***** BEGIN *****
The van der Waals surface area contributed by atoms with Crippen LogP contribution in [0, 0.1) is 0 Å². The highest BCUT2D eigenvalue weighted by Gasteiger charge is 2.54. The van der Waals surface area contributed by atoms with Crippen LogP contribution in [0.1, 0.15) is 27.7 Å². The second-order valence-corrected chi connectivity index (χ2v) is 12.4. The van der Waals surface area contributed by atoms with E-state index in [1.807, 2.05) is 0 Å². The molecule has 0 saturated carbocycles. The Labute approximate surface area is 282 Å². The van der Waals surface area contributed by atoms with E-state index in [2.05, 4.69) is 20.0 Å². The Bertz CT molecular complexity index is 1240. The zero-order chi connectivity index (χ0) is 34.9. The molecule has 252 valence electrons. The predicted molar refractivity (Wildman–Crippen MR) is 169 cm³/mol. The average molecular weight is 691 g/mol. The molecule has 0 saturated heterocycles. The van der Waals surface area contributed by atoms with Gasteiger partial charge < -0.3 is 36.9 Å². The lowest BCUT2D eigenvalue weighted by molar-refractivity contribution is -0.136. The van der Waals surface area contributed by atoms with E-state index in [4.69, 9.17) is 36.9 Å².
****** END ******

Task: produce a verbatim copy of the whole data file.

The van der Waals surface area contributed by atoms with Crippen LogP contribution in [0, 0.1) is 0 Å². The highest BCUT2D eigenvalue weighted by Gasteiger charge is 2.54. The van der Waals surface area contributed by atoms with Crippen LogP contribution in [0.1, 0.15) is 27.7 Å². The second-order valence-corrected chi connectivity index (χ2v) is 12.4. The van der Waals surface area contributed by atoms with E-state index in [1.807, 2.05) is 0 Å². The molecule has 0 saturated carbocycles. The Labute approximate surface area is 282 Å². The van der Waals surface area contributed by atoms with E-state index in [2.05, 4.69) is 20.0 Å². The Bertz CT molecular complexity index is 1240. The zero-order chi connectivity index (χ0) is 34.9. The molecule has 252 valence electrons. The predicted molar refractivity (Wildman–Crippen MR) is 169 cm³/mol. The average molecular weight is 691 g/mol. The molecule has 0 saturated heterocycles. The van der Waals surface area contributed by atoms with Gasteiger partial charge < -0.3 is 36.9 Å². The lowest BCUT2D eigenvalue weighted by molar-refractivity contribution is -0.136. The van der Waals surface area contributed by atoms with E-state index in [4.69, 9.17) is 36.9 Å².